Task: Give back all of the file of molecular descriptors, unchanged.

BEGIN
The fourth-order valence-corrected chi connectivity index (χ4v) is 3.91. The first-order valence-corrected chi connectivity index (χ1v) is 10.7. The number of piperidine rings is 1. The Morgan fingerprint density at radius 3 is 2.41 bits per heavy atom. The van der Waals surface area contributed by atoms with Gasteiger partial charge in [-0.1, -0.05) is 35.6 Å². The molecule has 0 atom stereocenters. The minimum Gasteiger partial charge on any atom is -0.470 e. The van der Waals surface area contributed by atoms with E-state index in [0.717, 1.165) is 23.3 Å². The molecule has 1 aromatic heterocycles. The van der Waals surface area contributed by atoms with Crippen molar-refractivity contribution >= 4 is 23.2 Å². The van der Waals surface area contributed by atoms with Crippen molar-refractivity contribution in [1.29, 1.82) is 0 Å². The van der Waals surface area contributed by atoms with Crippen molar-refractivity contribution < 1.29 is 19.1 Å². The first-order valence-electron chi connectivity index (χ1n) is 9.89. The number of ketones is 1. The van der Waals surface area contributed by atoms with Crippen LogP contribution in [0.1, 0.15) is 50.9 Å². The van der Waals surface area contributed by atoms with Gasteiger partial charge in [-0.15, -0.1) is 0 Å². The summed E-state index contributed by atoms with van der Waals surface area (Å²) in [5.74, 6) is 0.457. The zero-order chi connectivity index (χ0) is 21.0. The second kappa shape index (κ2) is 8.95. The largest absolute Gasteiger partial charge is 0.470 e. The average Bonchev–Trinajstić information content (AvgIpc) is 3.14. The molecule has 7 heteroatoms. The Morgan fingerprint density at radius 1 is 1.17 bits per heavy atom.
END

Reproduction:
The fourth-order valence-corrected chi connectivity index (χ4v) is 3.91. The first-order valence-corrected chi connectivity index (χ1v) is 10.7. The number of piperidine rings is 1. The Morgan fingerprint density at radius 3 is 2.41 bits per heavy atom. The van der Waals surface area contributed by atoms with Gasteiger partial charge in [-0.1, -0.05) is 35.6 Å². The molecule has 0 atom stereocenters. The minimum Gasteiger partial charge on any atom is -0.470 e. The van der Waals surface area contributed by atoms with E-state index in [0.717, 1.165) is 23.3 Å². The molecule has 1 aromatic heterocycles. The van der Waals surface area contributed by atoms with Crippen molar-refractivity contribution >= 4 is 23.2 Å². The van der Waals surface area contributed by atoms with Crippen molar-refractivity contribution in [1.29, 1.82) is 0 Å². The van der Waals surface area contributed by atoms with Crippen molar-refractivity contribution < 1.29 is 19.1 Å². The first-order valence-electron chi connectivity index (χ1n) is 9.89. The number of ketones is 1. The van der Waals surface area contributed by atoms with Crippen LogP contribution in [0.1, 0.15) is 50.9 Å². The van der Waals surface area contributed by atoms with Gasteiger partial charge in [-0.15, -0.1) is 0 Å². The summed E-state index contributed by atoms with van der Waals surface area (Å²) in [5.74, 6) is 0.457. The zero-order chi connectivity index (χ0) is 21.0. The second kappa shape index (κ2) is 8.95. The largest absolute Gasteiger partial charge is 0.470 e. The average Bonchev–Trinajstić information content (AvgIpc) is 3.14. The molecule has 7 heteroatoms. The Morgan fingerprint density at radius 1 is 1.17 bits per heavy atom.